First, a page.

I’ve appreciated your writing since long before I found this blog – looked forward to your articles in the newspaper. I hope you keep writing publicly because the world needs to hear your stories – particularly the authentic, vulnerable human how-do-we-get-through-this-together and the wow-what-a-wonderful-world moments.
But I also know there’ll be a matter of time and professional boundaries as you begin teaching.
Best wishes and much wisdom as you sort it out.
This is a tough choice, one I hadn’t considered when you went back to school. I’m assuming that you have discussed this with fellow students, perhaps even in class. Maybe you can get some advice from any teachers that you know. I’d sure miss not reading your stories, as I did in the newspaper and then on this blog. But if you need to go dark, at least for awhile, I would definitely understand. The internet is frequently not a kind place, and as a public servant, any teacher can be a target. No one needs that kind of hassle, and the teaching profession needs you, so do what you need to do. Best of luck.
I’m very sad to read this. Like others, I really enjoy your stories. You connect with people in a way that not many are able to do; and that connection comforts us. We are all together in our struggles when we read your stories. However, you are not wrong about being in public as a teacher. So you have quite a serious dilemma. I vote for the private, well-vetted audience; but that might be impossible. (I sure can see how.) Happy Holidays Mr. Daniel Finney! We will see what the next year brings. (And for what it’s worth, “Dr. Who” lost me when Russell Davies ( and crew) moved on… even though I loved the actors in the following seasons. I was so spoiled by Davies’ expertise in blending his well crafted stories with the excellent precisely timed music, that I couldn’t watch. I always felt hollow by the bombast of syrupy music and overly convoluted story plots. I have not seen Jodi Whittaker, although I read she is fantastic. Of course we would love a female Dr.Who, but she must be crafted and curated; as a Russell Davies skill would do.)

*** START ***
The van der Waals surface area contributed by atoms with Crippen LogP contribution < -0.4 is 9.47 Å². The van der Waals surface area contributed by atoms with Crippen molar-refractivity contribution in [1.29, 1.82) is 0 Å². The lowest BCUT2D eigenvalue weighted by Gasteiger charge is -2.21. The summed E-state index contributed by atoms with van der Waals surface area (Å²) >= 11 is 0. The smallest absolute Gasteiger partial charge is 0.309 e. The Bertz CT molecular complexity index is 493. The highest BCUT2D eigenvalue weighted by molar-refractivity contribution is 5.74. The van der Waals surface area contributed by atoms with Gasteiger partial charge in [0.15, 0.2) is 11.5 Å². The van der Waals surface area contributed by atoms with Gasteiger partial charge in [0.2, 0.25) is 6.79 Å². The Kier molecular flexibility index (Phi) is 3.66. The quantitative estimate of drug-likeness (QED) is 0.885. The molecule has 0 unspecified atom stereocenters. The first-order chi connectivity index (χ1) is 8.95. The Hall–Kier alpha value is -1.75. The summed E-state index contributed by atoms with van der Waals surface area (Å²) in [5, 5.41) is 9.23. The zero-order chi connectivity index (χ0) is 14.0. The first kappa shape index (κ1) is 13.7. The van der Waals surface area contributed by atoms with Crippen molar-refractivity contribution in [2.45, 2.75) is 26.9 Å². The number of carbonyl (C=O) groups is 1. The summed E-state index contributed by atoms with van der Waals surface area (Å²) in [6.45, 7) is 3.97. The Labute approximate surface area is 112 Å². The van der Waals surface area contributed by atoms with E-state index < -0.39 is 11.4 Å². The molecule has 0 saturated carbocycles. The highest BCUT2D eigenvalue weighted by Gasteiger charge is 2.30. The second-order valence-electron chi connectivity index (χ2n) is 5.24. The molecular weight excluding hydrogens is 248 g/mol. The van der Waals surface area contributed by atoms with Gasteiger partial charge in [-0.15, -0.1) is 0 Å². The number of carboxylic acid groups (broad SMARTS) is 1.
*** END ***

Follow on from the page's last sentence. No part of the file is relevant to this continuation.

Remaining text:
Maybe do a little of both? One for input, and one for enjoyment — but only if you truly have the time.
When I’m teaching, I like to hear from people about what teachers did that students (and parents and administrators and staff and substitute teachers) appreciated, what were the greatest disappointments with teachers, what was confusing or frustrating and seemed pointless, what creative ideas worked or failed — the list goes on and on. And it’s interesting to hear from the parents of kids who have strong opinions about teachers (and parent’s views on that, too). When you hear what other teachers do, there’s almost always a way to learn from that and be able to connect with students better (which is the key to teaching). A public blog is not a bad way to seek that kind of input, or to feature a teacher/parent/student with a great story or a disastrous story or a truly hilarious story. I still love chemistry, because my chem teacher did all kinds of dopey, silly things that seemed like entertainment, but once we were smiling and laughing, he slipped in a whole lot of learning for us, and he made sure that he checked in with every student during the lab time. I’ve never used chemistry in my life, but I still love to read about it and talk with chemists when I run across them. And the best teacher evaluation I ever received was from a student who said, “we never did busy work, every assignment and every reading had a point, and you didn’t hide the point from us, and you let us spend more time on the things that we liked or were good at.” (And this student demonstrated that I don’t always grade on good English, because sometimes it’s more important to connect than to critique.)
The private blog may be a more difficult one to maintain, because many parents feel that they are part-owners of the teacher’s life and too often, they are more than willing to mercilessly critique the public and the private lives (and writings) of teachers, especially public school teachers. No one outside of the teaching profession appreciates the time and energy required to prep a course, teach it, and (ugh!) grade papers. And connect with students on an individual level, which is rewarding and exhausting. You’re a journalist, which makes you far more comfortable with a public persona that is connected to something that you (or others) care about. The personal blog is for those of us groupies who like you personally (whether we know you personally or not) and it’s hard — for you and us — to think about giving up the blog we enjoy. But we know that you need to do what’s best for you, and in our unselfish moments, that’s what we want, too.
No good deed goes unpunished. Yet, where would we be without them?
I would be so sad to lose this blog. However, those kids need you. Please do what you need to do. An occasional check in from you would be appreciated. Thank you Mr Finney!